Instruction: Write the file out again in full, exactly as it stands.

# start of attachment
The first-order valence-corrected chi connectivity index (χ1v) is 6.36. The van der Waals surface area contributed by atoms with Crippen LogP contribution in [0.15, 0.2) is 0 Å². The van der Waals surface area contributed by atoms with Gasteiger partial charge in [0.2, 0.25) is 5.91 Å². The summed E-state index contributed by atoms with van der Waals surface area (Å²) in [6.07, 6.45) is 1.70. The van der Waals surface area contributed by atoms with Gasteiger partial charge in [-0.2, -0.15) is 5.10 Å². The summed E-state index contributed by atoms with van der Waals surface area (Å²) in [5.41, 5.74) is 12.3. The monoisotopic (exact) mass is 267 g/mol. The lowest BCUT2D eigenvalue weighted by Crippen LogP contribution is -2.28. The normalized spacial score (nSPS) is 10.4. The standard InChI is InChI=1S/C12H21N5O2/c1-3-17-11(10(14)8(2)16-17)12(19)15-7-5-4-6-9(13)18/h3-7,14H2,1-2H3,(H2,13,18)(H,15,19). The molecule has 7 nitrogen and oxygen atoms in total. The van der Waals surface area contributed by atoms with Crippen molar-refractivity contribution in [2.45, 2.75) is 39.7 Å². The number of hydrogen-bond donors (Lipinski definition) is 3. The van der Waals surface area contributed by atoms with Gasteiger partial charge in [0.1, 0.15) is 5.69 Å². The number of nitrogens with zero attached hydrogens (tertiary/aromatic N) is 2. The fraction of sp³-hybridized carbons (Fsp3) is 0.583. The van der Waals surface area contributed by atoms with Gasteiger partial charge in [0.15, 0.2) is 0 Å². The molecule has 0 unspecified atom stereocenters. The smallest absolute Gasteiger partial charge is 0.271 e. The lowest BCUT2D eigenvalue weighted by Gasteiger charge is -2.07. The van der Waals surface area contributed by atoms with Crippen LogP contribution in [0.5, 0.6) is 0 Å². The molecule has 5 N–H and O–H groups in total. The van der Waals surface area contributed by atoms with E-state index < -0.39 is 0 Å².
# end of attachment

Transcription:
The first-order valence-corrected chi connectivity index (χ1v) is 6.36. The van der Waals surface area contributed by atoms with Crippen LogP contribution in [0.15, 0.2) is 0 Å². The van der Waals surface area contributed by atoms with Gasteiger partial charge in [0.2, 0.25) is 5.91 Å². The summed E-state index contributed by atoms with van der Waals surface area (Å²) in [6.07, 6.45) is 1.70. The van der Waals surface area contributed by atoms with Gasteiger partial charge in [-0.2, -0.15) is 5.10 Å². The summed E-state index contributed by atoms with van der Waals surface area (Å²) in [5.41, 5.74) is 12.3. The monoisotopic (exact) mass is 267 g/mol. The lowest BCUT2D eigenvalue weighted by Crippen LogP contribution is -2.28. The normalized spacial score (nSPS) is 10.4. The standard InChI is InChI=1S/C12H21N5O2/c1-3-17-11(10(14)8(2)16-17)12(19)15-7-5-4-6-9(13)18/h3-7,14H2,1-2H3,(H2,13,18)(H,15,19). The molecule has 7 nitrogen and oxygen atoms in total. The van der Waals surface area contributed by atoms with Crippen molar-refractivity contribution in [2.45, 2.75) is 39.7 Å². The number of hydrogen-bond donors (Lipinski definition) is 3. The van der Waals surface area contributed by atoms with Gasteiger partial charge in [0.1, 0.15) is 5.69 Å². The number of nitrogens with zero attached hydrogens (tertiary/aromatic N) is 2. The fraction of sp³-hybridized carbons (Fsp3) is 0.583. The van der Waals surface area contributed by atoms with Gasteiger partial charge in [0.15, 0.2) is 0 Å². The molecule has 0 unspecified atom stereocenters. The smallest absolute Gasteiger partial charge is 0.271 e. The lowest BCUT2D eigenvalue weighted by Gasteiger charge is -2.07. The van der Waals surface area contributed by atoms with Crippen LogP contribution in [0.5, 0.6) is 0 Å². The molecule has 5 N–H and O–H groups in total. The van der Waals surface area contributed by atoms with E-state index < -0.39 is 0 Å².